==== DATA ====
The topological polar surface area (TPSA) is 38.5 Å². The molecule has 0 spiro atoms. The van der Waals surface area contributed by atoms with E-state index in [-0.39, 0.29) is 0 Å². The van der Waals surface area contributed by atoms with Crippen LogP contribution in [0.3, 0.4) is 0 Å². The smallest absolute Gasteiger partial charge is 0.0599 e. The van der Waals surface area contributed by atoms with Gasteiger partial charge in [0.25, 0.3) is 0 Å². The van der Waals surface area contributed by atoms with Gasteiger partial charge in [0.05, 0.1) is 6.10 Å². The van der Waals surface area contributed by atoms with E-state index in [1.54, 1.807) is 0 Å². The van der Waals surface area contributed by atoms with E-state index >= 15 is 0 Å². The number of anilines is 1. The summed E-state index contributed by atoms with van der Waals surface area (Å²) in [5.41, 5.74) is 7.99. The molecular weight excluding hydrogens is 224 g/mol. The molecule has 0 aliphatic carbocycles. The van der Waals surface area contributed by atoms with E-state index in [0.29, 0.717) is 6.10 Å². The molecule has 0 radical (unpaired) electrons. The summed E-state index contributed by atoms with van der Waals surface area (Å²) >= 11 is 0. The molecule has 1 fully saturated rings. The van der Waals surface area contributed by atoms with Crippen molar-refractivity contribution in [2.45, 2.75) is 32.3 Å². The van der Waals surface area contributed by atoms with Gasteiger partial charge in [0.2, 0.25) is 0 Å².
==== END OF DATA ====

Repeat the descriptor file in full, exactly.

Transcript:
The topological polar surface area (TPSA) is 38.5 Å². The molecule has 0 spiro atoms. The van der Waals surface area contributed by atoms with E-state index in [-0.39, 0.29) is 0 Å². The van der Waals surface area contributed by atoms with Crippen LogP contribution in [0.3, 0.4) is 0 Å². The smallest absolute Gasteiger partial charge is 0.0599 e. The van der Waals surface area contributed by atoms with Gasteiger partial charge in [0.25, 0.3) is 0 Å². The van der Waals surface area contributed by atoms with Gasteiger partial charge in [0.05, 0.1) is 6.10 Å². The van der Waals surface area contributed by atoms with E-state index in [1.54, 1.807) is 0 Å². The van der Waals surface area contributed by atoms with E-state index >= 15 is 0 Å². The number of anilines is 1. The summed E-state index contributed by atoms with van der Waals surface area (Å²) in [5.41, 5.74) is 7.99. The molecular weight excluding hydrogens is 224 g/mol. The molecule has 0 aliphatic carbocycles. The van der Waals surface area contributed by atoms with E-state index in [0.29, 0.717) is 6.10 Å². The molecule has 0 radical (unpaired) electrons. The summed E-state index contributed by atoms with van der Waals surface area (Å²) >= 11 is 0. The molecule has 1 fully saturated rings. The van der Waals surface area contributed by atoms with Crippen molar-refractivity contribution in [2.45, 2.75) is 32.3 Å². The van der Waals surface area contributed by atoms with Gasteiger partial charge in [0.2, 0.25) is 0 Å².